BOTOX® Cosmetic FAQs
BOTOX® Cosmetic is a prescription drug that, when injected, temporarily paralyzes muscles. BOTOX Cosmetic injections treat moderate-to-severe facial lines and wrinkles that are formed by continual muscle contraction. Treatment with BOTOX Cosmetic is the most popular physician-performed nonsurgical cosmetic procedure in the United States.
What does BOTOX Cosmetic do?
According to its manufacturer, Allergan, Inc., "BOTOX Cosmetic is the first and only FDA-approved prescription product that temporarily improves the appearance of both moderate-to-severe frown lines between the brows and moderate-to-severe crow's feet in adults."
How does BOTOX Cosmetic work?
Properly placed injections of BOTOX Cosmetic, which contains a purified and safe form of botulinum toxin A, block nerve impulses sent to muscles, weakening them to the point where they cannot contract.
When will I see results from BOTOX Cosmetic? How long does it last?
Results from BOTOX injections are apparent within 24 to 48 hours, and are maximized by 30 days. Results often last between 3 and 4 months.
Does BOTOX Cosmetic have medical applications?
Yes; it is used to treat a number of medical problems, including excessive sweating, overactive bladder, neck spasms, crossed eyes, chronic back and jaw pain, and migraines.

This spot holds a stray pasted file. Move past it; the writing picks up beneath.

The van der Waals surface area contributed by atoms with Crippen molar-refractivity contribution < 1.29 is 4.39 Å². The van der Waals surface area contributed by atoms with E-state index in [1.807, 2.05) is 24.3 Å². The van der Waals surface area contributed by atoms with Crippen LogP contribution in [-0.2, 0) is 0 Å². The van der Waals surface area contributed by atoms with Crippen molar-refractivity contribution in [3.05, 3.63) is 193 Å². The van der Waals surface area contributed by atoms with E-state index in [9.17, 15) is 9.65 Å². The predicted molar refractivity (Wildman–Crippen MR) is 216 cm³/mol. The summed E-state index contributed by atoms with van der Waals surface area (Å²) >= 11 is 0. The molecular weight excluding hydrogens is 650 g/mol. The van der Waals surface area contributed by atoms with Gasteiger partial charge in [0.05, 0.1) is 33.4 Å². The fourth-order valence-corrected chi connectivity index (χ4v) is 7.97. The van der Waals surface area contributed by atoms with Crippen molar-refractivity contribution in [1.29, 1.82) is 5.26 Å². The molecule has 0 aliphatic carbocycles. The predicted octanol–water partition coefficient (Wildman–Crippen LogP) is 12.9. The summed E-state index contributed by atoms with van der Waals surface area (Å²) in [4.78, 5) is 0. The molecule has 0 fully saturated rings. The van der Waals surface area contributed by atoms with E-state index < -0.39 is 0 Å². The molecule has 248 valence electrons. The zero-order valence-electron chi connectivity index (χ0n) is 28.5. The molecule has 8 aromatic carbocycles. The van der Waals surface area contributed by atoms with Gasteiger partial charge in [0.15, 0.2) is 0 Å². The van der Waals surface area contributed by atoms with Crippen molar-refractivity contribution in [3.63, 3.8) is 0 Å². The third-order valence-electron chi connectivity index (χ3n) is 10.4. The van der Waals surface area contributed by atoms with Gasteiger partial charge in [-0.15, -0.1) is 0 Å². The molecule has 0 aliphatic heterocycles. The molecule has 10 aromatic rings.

Who is qualified to give BOTOX Cosmetic injections?
The manufacturer of BOTOX Cosmetic recommends that injections only be given by a doctor who has experience with BOTOX Cosmetic, and has a "medical practice that focuses on facial aesthetics and offers other facial aesthetic treatments."
What are the possible side effects of BOTOX Cosmetic?
Side effects of BOTOX Cosmetic are usually mild and temporary. Possible injection-site side effects include pain, infection, inflammation, tenderness, swelling, redness, bleeding and bruising.
What are the possible cosmetic side effects of BOTOX Cosmetic?
Depending on where they are given, cosmetic side effects of BOTOX injections include eyelid drooping and swelling.
- National Institutes of Health
- Centers for Disease Control and Prevention
- Eunice Kennedy Shriver National Institute of Child Health and Human Development
- U.S. Department of Health & Human Services
- U.S. National Library of Medicine
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